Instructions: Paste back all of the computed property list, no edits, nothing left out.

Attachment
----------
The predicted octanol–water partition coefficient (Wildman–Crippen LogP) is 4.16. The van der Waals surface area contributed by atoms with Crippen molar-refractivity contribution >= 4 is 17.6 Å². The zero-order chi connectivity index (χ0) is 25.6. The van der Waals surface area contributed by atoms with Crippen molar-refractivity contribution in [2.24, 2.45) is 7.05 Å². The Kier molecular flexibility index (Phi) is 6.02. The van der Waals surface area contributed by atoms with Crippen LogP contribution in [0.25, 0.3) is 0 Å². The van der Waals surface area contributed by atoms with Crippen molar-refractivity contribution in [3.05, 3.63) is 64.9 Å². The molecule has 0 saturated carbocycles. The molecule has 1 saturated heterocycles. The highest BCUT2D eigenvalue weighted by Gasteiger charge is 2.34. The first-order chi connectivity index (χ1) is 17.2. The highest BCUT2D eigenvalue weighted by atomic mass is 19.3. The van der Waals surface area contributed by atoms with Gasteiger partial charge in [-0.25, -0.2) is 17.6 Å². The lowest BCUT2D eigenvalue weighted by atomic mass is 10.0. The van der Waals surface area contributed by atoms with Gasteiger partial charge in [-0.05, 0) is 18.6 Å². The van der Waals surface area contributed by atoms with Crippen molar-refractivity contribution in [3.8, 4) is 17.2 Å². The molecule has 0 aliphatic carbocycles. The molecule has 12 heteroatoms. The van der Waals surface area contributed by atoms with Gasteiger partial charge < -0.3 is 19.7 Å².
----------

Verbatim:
The predicted octanol–water partition coefficient (Wildman–Crippen LogP) is 4.16. The van der Waals surface area contributed by atoms with Crippen molar-refractivity contribution >= 4 is 17.6 Å². The zero-order chi connectivity index (χ0) is 25.6. The van der Waals surface area contributed by atoms with Crippen molar-refractivity contribution in [2.24, 2.45) is 7.05 Å². The Kier molecular flexibility index (Phi) is 6.02. The van der Waals surface area contributed by atoms with Crippen LogP contribution in [0.25, 0.3) is 0 Å². The van der Waals surface area contributed by atoms with Crippen molar-refractivity contribution in [3.05, 3.63) is 64.9 Å². The molecule has 0 saturated carbocycles. The molecule has 1 saturated heterocycles. The highest BCUT2D eigenvalue weighted by Gasteiger charge is 2.34. The first-order chi connectivity index (χ1) is 17.2. The highest BCUT2D eigenvalue weighted by atomic mass is 19.3. The van der Waals surface area contributed by atoms with Gasteiger partial charge in [-0.25, -0.2) is 17.6 Å². The lowest BCUT2D eigenvalue weighted by atomic mass is 10.0. The van der Waals surface area contributed by atoms with Gasteiger partial charge in [-0.05, 0) is 18.6 Å². The van der Waals surface area contributed by atoms with Crippen molar-refractivity contribution in [3.8, 4) is 17.2 Å². The molecule has 0 aliphatic carbocycles. The molecule has 12 heteroatoms. The van der Waals surface area contributed by atoms with Gasteiger partial charge < -0.3 is 19.7 Å².